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CBN Bans Cash Payout for Travel Allowances

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The Central Bank of Nigeria (CBN) has announced a new policy that prohibits authorized dealer banks from paying out foreign currency in cash for personal and business travel allowances. The policy, which took effect on Thursday, aims to improve transparency and stability in the foreign exchange market and curb forex malpractices.

According to a circular signed by Hassan Mahmud, the director of the Trade and Exchange Department, the CBN said that all authorized dealer banks shall henceforth effect payout of personal travel allowance (PTA) and business travel allowance (BTA) through electronic channels only, including debit or credit cards. “For the avoidance of doubt, payment of PTA/BTA by cash is no longer permitted,” the circular stated.

The CBN said that the policy change was in line with its commitment to ensure transparency and stability in the foreign exchange market and avoid foreign exchange malpractices. The policy also aligns with the CBN’s plan to unify the exchange rate and create a single market for foreign currency transactions.

The CBN has been under pressure to devalue the naira and adopt a flexible exchange rate regime, as the country faces a shortage of foreign exchange due to low oil prices, weak exports, and the impact of the coronavirus pandemic. The CBN has maintained a multiple exchange rate system, with different rates for the official, parallel, and interbank markets, as well as for importers, exporters, and remittance recipients.

The CBN’s policy has been criticized by some analysts and stakeholders, who argue that it creates distortions, inefficiencies, and arbitrage opportunities in the foreign exchange market. They also contend that it discourages foreign investment, inflates the cost of imports, and undermines confidence in the naira.

However, the CBN has defended its policy, saying that it is necessary to protect the naira from speculative attacks, preserve the country’s external reserves, and support the recovery of the economy. The CBN has also taken several measures to boost the supply of foreign exchange, such as increasing the allocation of forex to banks, facilitating diaspora remittances, and resuming forex sales to bureaux de change operators.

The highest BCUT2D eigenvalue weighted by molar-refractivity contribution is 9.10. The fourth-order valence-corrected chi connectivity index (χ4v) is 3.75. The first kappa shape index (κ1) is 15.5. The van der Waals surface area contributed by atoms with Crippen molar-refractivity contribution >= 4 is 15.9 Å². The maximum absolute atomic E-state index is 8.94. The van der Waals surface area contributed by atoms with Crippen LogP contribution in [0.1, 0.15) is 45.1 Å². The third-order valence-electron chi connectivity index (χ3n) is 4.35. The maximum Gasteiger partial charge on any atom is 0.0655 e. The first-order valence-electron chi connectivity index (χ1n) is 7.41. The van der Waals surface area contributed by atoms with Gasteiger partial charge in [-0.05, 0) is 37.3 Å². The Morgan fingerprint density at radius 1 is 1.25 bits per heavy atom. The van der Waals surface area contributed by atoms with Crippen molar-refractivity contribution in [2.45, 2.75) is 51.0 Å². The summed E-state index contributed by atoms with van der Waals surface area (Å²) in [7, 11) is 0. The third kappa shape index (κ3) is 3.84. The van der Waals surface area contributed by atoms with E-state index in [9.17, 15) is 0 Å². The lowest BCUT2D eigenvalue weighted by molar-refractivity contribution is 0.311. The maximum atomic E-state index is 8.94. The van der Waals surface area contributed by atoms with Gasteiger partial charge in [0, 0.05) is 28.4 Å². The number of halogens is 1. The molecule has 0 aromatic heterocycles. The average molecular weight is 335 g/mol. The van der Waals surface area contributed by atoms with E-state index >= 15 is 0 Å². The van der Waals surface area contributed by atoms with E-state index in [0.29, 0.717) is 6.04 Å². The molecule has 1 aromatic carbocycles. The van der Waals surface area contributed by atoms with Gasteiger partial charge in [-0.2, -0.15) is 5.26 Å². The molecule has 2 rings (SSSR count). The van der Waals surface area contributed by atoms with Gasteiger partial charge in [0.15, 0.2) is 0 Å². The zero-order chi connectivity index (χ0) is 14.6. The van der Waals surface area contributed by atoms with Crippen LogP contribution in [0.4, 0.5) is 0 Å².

The CBN’s new policy on travel allowances is expected to have some implications for travelers, banks, and the foreign exchange market. For travelers, the policy means that they will have to rely on their cards or electronic transfers to access foreign currency abroad, rather than carrying cash. This could pose some challenges, especially in countries where card acceptance is low or where transaction fees are high.

For banks, the policy means that they will have to ensure that their customers have functional cards that can be used abroad and that they have adequate systems and processes to facilitate electronic payments of travel allowances. Banks will also have to comply with the CBN’s reporting and documentation requirements for travel allowances and ensure that they do not engage in any fraudulent or unauthorized transactions.

For the foreign exchange market, the policy could have some positive effects, such as reducing the demand for cash, increasing the transparency of forex transactions, and improving the efficiency of the market. The policy could also help to narrow the gap between the official and parallel market rates and reduce the pressure on the naira.

The CBN’s new policy on travel allowances is part of its efforts to reform the foreign exchange market and address the challenges facing the economy. The policy is expected to enhance the management of the country’s foreign exchange resources and support the stability of the naira. However, the policy alone may not be enough to resolve the underlying issues of the foreign exchange market, and the CBN may need to adopt a more flexible and market-driven exchange rate regime in the long run.

Source: Business Day

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